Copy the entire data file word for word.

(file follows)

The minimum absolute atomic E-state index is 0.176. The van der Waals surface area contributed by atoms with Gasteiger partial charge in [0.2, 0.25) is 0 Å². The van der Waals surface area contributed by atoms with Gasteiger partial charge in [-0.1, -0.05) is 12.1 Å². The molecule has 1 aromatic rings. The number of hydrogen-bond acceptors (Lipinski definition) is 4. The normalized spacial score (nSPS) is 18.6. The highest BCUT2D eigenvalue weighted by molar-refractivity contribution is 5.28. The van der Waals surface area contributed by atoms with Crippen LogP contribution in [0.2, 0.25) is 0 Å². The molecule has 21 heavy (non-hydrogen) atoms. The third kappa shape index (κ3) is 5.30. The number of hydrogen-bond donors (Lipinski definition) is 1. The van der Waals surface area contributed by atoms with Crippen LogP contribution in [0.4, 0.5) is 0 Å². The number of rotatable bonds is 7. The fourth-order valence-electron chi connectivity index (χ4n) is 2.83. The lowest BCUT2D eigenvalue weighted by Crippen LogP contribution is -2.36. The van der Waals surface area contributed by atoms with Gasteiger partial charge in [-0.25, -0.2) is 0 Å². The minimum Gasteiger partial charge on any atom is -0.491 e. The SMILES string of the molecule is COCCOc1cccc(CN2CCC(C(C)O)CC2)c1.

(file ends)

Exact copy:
The minimum absolute atomic E-state index is 0.176. The van der Waals surface area contributed by atoms with Gasteiger partial charge in [0.2, 0.25) is 0 Å². The van der Waals surface area contributed by atoms with Gasteiger partial charge in [-0.1, -0.05) is 12.1 Å². The molecule has 1 aromatic rings. The number of hydrogen-bond acceptors (Lipinski definition) is 4. The normalized spacial score (nSPS) is 18.6. The highest BCUT2D eigenvalue weighted by molar-refractivity contribution is 5.28. The van der Waals surface area contributed by atoms with Crippen LogP contribution in [0.2, 0.25) is 0 Å². The molecule has 21 heavy (non-hydrogen) atoms. The third kappa shape index (κ3) is 5.30. The number of hydrogen-bond donors (Lipinski definition) is 1. The van der Waals surface area contributed by atoms with Crippen LogP contribution in [0.4, 0.5) is 0 Å². The number of rotatable bonds is 7. The fourth-order valence-electron chi connectivity index (χ4n) is 2.83. The lowest BCUT2D eigenvalue weighted by Crippen LogP contribution is -2.36. The van der Waals surface area contributed by atoms with Gasteiger partial charge in [-0.25, -0.2) is 0 Å². The minimum Gasteiger partial charge on any atom is -0.491 e. The SMILES string of the molecule is COCCOc1cccc(CN2CCC(C(C)O)CC2)c1.